|Christopher Lee as Lord Summerisle in 1973's "The Wicker Man."|
In the week since news of his death became public, people who knew him, and many who didn’t, have told a lot of stories about Sir Christopher Lee. Lee appeared in roughly 250 films yet never quite escaped his earliest starring role as Dracula in Hammer Films’ 1958 movie “Horror of Dracula.”
My favorite Christopher Lee story goes like this: Asked by an interviewer about his still-classified exploits during World War II, Lee sat forward conspiratorially and asked, “Can you keep a secret?”
Excitedly, the interviewer said, “Yes,” to which Lee, sitting back in his chair and smiling as only he could, with a combination of menace and charm, replied, “So can I.”
Lee’s wartime exploits, some reportedly involving Winston Churchill’s clandestine special ops force, nicknamed “the Ministry of Ungentlemanly Warfare,” and his postwar Nazi-hunting activities would be enough for most men. You could call that a job well done, a life well lived, and write your memoirs. But Lee was only in his early 20s when the war ended. He was just getting started.
It’s for his second act — as an actor — that we will remember him. It’s not the stories he told — no matter how well — nor the war stories he lived that will endure, but the stories he helped bring to life on the screen. In a movie career that spanned nearly 70 years, he went from “uncredited spear carrier” in Sir Laurence Olivier’s “Hamlet” to Saruman the White in Peter Jackson’s “The Lord of the Rings” and “The Hobbit” trilogies. In between he was Dracula, Frankenstein’s monster, the Mummy and Fu Manchu (all roles also played by Boris Karloff), as well as Bond villain Scaramanga in “The Man with the Golden Gun,” “Three Musketeers” antagonist Rochefort, lecherous Russian holy man Rasputin, and countless other silver screen adversaries.
While somewhat resenting his villainous typecasting, Lee also realized early on that the bad guys got all the good lines — except when they didn’t get any lines at all.
Lee claimed he played the part of Dracula mute in the 1966 sequel “Dracula: Prince of Darkness” because the lines he was given were terrible. (For his part, screenwriter Jimmy Sangster claimed not to recall having written Dracula any lines in the first place.)
The true mark of a great actor isn’t how good he is with great material, or even good material, but how good he is with lousy material. By that standard, Lee was one of the greatest who ever lived.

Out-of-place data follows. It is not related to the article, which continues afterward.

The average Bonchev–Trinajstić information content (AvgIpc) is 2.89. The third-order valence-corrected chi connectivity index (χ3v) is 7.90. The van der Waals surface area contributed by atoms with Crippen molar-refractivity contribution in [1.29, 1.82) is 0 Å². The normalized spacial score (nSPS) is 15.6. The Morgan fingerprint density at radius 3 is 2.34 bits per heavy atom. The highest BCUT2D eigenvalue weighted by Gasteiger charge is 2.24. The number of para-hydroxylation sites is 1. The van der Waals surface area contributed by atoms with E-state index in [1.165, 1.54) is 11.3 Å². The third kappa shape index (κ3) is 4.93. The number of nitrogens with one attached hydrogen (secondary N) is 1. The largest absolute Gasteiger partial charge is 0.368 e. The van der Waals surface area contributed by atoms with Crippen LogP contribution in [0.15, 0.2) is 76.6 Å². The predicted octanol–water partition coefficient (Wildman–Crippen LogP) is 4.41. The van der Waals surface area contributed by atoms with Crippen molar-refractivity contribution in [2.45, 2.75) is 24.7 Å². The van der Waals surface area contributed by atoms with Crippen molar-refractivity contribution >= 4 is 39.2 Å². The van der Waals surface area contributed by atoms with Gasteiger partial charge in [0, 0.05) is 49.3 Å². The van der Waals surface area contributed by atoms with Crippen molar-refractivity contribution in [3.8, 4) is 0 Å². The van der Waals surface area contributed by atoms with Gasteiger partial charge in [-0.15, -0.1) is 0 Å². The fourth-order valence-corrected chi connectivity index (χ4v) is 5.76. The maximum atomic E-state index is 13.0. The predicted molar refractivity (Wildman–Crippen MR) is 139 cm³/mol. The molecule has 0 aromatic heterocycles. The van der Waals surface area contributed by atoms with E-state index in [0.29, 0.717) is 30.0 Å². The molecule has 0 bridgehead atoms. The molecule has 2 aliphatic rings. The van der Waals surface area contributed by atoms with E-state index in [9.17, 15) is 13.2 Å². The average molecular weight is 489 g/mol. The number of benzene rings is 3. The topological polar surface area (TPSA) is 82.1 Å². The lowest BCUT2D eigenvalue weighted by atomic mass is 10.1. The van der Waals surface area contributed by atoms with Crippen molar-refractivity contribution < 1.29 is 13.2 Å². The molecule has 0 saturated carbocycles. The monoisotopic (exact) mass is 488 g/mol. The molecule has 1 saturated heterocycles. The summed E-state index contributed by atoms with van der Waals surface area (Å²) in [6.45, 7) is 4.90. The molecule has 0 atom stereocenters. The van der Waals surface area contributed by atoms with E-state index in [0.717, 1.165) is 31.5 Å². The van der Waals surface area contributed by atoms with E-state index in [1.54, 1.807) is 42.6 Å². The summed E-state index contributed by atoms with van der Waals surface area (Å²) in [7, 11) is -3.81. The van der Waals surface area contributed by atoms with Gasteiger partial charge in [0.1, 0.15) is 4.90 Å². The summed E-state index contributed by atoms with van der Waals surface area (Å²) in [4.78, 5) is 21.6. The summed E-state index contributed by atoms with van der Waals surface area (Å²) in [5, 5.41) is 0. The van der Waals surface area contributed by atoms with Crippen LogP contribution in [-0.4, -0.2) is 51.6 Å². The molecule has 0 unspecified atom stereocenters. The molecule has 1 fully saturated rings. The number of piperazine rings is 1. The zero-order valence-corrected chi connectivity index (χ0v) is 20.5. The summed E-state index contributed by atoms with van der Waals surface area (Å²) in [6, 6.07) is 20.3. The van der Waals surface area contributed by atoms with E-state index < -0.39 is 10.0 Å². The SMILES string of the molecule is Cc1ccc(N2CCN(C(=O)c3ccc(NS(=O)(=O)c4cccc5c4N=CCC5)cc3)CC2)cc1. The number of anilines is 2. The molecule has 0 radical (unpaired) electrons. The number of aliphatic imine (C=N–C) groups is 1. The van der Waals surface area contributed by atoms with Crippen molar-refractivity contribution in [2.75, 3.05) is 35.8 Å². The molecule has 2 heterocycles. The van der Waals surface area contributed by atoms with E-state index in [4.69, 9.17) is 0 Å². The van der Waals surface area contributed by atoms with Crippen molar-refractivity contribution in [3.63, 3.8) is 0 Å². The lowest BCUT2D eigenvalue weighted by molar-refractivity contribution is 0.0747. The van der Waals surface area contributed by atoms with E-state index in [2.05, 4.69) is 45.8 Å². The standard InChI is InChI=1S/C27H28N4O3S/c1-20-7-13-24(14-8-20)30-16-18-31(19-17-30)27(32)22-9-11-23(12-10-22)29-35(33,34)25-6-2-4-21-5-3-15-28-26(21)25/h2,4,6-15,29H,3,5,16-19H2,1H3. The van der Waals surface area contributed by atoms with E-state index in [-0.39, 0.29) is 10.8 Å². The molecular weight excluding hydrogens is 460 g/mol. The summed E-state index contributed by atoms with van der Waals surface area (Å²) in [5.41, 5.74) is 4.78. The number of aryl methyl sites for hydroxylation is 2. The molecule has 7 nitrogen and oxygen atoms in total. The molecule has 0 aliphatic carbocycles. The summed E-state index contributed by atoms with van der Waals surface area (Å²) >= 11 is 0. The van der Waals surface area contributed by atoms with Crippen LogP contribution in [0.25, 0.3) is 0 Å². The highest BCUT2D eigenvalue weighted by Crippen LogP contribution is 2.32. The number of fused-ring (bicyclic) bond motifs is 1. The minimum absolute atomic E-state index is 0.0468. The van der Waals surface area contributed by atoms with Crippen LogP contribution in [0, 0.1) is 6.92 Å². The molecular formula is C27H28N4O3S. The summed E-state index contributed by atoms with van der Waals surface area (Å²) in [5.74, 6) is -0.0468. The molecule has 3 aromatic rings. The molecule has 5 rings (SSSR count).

Even without lines in “Dracula: Princess of Darkness,” Lee hisses and snarls and dominates the screen. Just as his dear friend and frequent co-star Peter Cushing did for the original “Star Wars,” Lee brings menace and gravitas to its prequels, which need all the menace and gravitas they can get. He took his roles, however outlandish, seriously, and when he is on-screen, so do audiences.
Occasionally, Lee’s perseverance paid off and he’d get a great role, such as his own favorite, Lord Summerisle in the 1973 version of “The Wicker Man,” or Mycroft Holmes in Billy Wilder’s “The Private Life of Sherlock Holmes.” But great role or not, he was a professional, bringing to his craft the same discipline that must have kept him alive during World War II.
Lee may not have won any Oscars, but he racked up the Guinness world records: most screen credits for a living actor (in 2007), tallest actor in a leading role (tied with Vince Vaughn), actor in most films featuring a sword fight, oldest video game voice actor, and most connected living actor (meaning Six Degrees of Christopher Lee is a lot easier to play than Six Degrees of Kevin Bacon).
The man of many roles was also a man of many contrasts. He was a British aristocrat often cast as the shadowy foreigner. He was prickly and reserved, yet warm and generous with those who got to know him. He sang opera, then later, in his 80s, recorded a heavy metal concept album. And he was a serious man who could become a babbling fanboy upon meeting his hero, J.R.R. Tolkien.
For most of the world, though, Christopher Lee was an unforgettable actor who often made even the most forgettable movies worth watching. And for an actor, there’s probably no better life story.